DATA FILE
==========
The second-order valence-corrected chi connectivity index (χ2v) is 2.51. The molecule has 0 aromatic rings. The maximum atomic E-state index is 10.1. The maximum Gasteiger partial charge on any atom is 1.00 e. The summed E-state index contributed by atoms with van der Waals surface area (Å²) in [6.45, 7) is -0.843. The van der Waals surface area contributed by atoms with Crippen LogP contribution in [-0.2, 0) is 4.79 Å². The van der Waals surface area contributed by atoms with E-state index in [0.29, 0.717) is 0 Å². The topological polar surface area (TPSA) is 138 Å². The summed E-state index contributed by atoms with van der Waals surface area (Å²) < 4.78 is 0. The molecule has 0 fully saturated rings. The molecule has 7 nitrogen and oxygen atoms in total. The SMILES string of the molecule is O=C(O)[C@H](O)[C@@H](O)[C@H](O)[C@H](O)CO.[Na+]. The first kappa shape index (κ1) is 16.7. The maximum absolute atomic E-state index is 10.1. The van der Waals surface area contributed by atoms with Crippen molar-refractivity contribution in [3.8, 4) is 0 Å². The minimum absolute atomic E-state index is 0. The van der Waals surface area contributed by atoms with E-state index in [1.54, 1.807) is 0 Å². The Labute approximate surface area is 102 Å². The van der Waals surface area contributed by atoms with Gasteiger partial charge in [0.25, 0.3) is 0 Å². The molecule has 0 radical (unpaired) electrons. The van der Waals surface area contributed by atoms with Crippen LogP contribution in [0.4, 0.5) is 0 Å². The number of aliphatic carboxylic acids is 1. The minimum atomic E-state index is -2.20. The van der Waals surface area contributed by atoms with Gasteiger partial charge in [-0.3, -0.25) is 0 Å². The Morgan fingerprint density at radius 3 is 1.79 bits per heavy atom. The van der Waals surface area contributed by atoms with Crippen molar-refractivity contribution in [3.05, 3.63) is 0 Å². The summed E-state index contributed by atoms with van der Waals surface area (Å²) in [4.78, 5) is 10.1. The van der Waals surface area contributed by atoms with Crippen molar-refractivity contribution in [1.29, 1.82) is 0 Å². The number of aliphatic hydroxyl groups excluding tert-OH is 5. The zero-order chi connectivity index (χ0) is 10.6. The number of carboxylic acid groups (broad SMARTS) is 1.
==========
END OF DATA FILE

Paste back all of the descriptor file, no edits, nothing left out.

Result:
The second-order valence-corrected chi connectivity index (χ2v) is 2.51. The molecule has 0 aromatic rings. The maximum atomic E-state index is 10.1. The maximum Gasteiger partial charge on any atom is 1.00 e. The summed E-state index contributed by atoms with van der Waals surface area (Å²) in [6.45, 7) is -0.843. The van der Waals surface area contributed by atoms with Crippen LogP contribution in [-0.2, 0) is 4.79 Å². The van der Waals surface area contributed by atoms with E-state index in [0.29, 0.717) is 0 Å². The topological polar surface area (TPSA) is 138 Å². The summed E-state index contributed by atoms with van der Waals surface area (Å²) < 4.78 is 0. The molecule has 0 fully saturated rings. The molecule has 7 nitrogen and oxygen atoms in total. The SMILES string of the molecule is O=C(O)[C@H](O)[C@@H](O)[C@H](O)[C@H](O)CO.[Na+]. The first kappa shape index (κ1) is 16.7. The maximum absolute atomic E-state index is 10.1. The van der Waals surface area contributed by atoms with Crippen molar-refractivity contribution in [3.8, 4) is 0 Å². The minimum absolute atomic E-state index is 0. The van der Waals surface area contributed by atoms with E-state index in [1.54, 1.807) is 0 Å². The Labute approximate surface area is 102 Å². The van der Waals surface area contributed by atoms with Gasteiger partial charge in [0.25, 0.3) is 0 Å². The molecule has 0 radical (unpaired) electrons. The van der Waals surface area contributed by atoms with Crippen LogP contribution in [0.4, 0.5) is 0 Å². The number of aliphatic carboxylic acids is 1. The minimum atomic E-state index is -2.20. The van der Waals surface area contributed by atoms with Gasteiger partial charge in [-0.3, -0.25) is 0 Å². The Morgan fingerprint density at radius 3 is 1.79 bits per heavy atom. The van der Waals surface area contributed by atoms with Crippen molar-refractivity contribution in [3.05, 3.63) is 0 Å². The summed E-state index contributed by atoms with van der Waals surface area (Å²) in [4.78, 5) is 10.1. The van der Waals surface area contributed by atoms with Crippen molar-refractivity contribution in [1.29, 1.82) is 0 Å². The number of aliphatic hydroxyl groups excluding tert-OH is 5. The zero-order chi connectivity index (χ0) is 10.6. The number of carboxylic acid groups (broad SMARTS) is 1.